IndiGo chief executive Ronojoy Dutta maintains that low fares and high taxes can be a fatal mix for airlines operating domestically in India.

Dutta notes that India has had some significant failures in recent years, singling out Kingfisher Airlines, which ceased operations in 2012, and Jet Airways, which collapsed in 2019.

Indigo Airbus A320neo

Source: Wikimedia Commons

Passengers board a Delhi-bound Indigo A320neo at Lokpriya Gopinath Bordoloi International Airport, Guwahati, India in September 2019

“The mortality rate for airlines in India is very high,” he says. “And I think two forces that work in concert with each other are driving us there.”

He made the remarks in a recent interview with FlightGlobal.

He contends that India has some of the lowest fares in the world, averaging about $60 for a one-way ticket, but India is a vast country and flights between big cities have not insignificant sector lengths. In contrast, the US market has considerably higher fares.

“If you got a $150 flight from LaGuardia to Chicago you’d feel as if you had a good deal,” he says.

Low fares combine with what Dutta calls one of the world’s highest tax regimes for airlines. Not including income taxes, he estimates that the average tax rate, counting up all the levies airlines pay, works out to 20%.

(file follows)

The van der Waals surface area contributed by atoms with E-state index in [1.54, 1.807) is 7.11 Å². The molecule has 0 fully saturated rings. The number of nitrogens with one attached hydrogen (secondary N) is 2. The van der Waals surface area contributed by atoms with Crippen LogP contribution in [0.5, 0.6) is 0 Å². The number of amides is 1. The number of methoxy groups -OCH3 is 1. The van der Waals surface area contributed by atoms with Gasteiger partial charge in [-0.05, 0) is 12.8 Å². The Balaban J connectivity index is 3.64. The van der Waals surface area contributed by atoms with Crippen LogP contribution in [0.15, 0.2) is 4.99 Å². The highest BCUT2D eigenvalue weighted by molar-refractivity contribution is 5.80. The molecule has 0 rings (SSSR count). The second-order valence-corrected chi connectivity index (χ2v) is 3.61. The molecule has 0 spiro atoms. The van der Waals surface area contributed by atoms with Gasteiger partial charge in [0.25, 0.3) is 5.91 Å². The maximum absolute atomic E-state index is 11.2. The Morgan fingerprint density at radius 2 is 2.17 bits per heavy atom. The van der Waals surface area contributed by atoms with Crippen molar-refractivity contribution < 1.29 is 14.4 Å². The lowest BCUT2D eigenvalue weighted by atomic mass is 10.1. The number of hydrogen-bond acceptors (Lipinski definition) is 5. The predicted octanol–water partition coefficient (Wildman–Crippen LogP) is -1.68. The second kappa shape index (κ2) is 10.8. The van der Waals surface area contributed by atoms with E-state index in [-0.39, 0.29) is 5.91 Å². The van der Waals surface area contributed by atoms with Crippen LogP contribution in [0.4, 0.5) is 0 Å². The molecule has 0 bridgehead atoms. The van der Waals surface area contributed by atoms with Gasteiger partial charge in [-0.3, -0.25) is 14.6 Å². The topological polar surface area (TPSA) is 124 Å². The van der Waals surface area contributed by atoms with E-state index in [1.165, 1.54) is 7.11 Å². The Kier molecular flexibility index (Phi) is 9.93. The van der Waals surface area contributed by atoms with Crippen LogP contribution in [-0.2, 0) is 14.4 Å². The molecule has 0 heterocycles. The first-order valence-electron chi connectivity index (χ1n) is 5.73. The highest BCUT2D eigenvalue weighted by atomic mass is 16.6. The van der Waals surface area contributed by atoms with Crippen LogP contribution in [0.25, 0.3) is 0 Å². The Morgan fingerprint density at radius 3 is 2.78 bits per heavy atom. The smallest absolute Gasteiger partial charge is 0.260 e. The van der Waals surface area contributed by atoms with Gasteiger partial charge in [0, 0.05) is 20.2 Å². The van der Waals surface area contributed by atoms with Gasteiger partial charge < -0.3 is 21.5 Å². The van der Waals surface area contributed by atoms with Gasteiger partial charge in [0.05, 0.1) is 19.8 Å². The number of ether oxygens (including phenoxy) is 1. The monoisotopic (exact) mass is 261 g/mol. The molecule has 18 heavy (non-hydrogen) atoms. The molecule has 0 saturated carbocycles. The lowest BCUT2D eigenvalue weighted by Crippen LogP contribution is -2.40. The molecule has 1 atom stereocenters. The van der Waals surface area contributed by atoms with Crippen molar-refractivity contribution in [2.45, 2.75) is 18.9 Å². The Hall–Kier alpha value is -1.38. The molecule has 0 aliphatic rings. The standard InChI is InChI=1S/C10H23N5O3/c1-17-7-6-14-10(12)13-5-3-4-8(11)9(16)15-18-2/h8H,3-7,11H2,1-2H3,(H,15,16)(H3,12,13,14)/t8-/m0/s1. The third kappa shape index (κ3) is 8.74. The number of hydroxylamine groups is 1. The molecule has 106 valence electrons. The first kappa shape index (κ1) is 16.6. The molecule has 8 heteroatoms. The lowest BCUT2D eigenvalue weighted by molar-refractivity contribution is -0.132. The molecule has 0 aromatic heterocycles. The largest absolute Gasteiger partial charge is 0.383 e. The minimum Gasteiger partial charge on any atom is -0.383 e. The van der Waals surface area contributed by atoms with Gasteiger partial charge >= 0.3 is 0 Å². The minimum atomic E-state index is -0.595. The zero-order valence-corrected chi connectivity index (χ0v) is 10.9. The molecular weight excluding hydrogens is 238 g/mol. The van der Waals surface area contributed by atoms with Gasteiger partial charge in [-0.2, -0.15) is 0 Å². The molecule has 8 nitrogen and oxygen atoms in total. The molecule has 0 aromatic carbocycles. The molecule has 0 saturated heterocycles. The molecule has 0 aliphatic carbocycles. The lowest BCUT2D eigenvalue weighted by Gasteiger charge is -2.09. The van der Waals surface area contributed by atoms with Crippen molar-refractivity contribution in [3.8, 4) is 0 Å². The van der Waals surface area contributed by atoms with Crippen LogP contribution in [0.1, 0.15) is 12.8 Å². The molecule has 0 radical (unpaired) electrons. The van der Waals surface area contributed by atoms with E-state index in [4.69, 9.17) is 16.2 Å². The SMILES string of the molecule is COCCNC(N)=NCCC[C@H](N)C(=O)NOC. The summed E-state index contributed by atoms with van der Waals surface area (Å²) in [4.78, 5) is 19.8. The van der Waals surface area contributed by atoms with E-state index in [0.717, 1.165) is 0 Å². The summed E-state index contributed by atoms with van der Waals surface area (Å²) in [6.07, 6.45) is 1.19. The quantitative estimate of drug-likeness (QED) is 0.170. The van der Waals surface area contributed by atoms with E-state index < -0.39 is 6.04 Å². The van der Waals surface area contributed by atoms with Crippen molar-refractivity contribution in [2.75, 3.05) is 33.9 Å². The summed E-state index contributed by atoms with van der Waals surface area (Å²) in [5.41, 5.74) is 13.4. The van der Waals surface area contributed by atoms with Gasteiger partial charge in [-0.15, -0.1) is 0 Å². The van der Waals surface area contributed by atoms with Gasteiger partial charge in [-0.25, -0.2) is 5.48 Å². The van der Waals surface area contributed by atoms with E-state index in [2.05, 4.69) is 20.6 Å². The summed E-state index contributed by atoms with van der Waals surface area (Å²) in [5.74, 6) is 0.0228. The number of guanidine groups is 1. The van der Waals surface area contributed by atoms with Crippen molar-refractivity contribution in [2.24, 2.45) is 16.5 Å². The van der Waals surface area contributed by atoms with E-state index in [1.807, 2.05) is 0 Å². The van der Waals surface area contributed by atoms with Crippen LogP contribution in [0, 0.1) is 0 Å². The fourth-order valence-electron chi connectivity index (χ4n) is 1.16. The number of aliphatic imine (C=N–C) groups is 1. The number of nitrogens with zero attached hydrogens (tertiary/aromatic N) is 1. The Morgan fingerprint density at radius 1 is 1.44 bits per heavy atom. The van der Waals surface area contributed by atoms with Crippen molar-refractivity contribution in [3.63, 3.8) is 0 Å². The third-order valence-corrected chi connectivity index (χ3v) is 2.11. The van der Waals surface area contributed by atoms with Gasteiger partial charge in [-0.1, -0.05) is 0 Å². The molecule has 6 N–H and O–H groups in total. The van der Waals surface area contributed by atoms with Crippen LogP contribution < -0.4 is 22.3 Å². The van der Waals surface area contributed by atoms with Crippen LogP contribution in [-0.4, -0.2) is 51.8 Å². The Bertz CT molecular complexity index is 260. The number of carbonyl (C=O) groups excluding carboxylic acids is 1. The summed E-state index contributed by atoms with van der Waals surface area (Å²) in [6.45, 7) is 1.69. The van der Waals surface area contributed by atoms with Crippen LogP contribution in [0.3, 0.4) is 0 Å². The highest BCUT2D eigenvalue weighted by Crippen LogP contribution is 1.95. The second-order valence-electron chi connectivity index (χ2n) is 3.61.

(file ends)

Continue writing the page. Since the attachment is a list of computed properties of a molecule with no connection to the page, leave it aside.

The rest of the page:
“That combination of very high taxes with a very weakened revenue makes it pretty hostile as an operating environment,” he says.

The ATF (air turbine fuel) tax charged by states for domestic travel is a particular issue. While Dutta feels that some Indian states are quite reasonable, the bigger, more important states charge higher ATF taxes, which forces up the average.

Another challenge involves taxes on imported parts, such as auxiliary power units, engines, landing gear, and other key systems.

“[When equipment] first comes in, you pay a tax on it,” he says. “If it goes out for repairs and comes back, we are taxed on it a second time, which almost sounds immoral.”

He gives an example of a newly imported engine suffering bird strike damage a few weeks after arriving in India. If the engine leaves the country for repairs, it will be subject to a second round of taxes upon its return.

“I mean, what the heck is this?” he asks.

He says that Indian officials are willing to listen, although it is not clear if this will lead to meaningful change.

He also notes that the government is spending to improve rails and roadways, but in his view air connectivity is arguably more important for the country’s economic growth.

“We are not asking for bailouts…the government is spending billions in roads and railways. We’re saying, look, probably the most important infrastructure is actually air connectivity. And you don’t have to worry about it. We’ll take care of it. But at least give us a break on unfair taxation. I think we have a good story to tell. We’ll see if it works out.”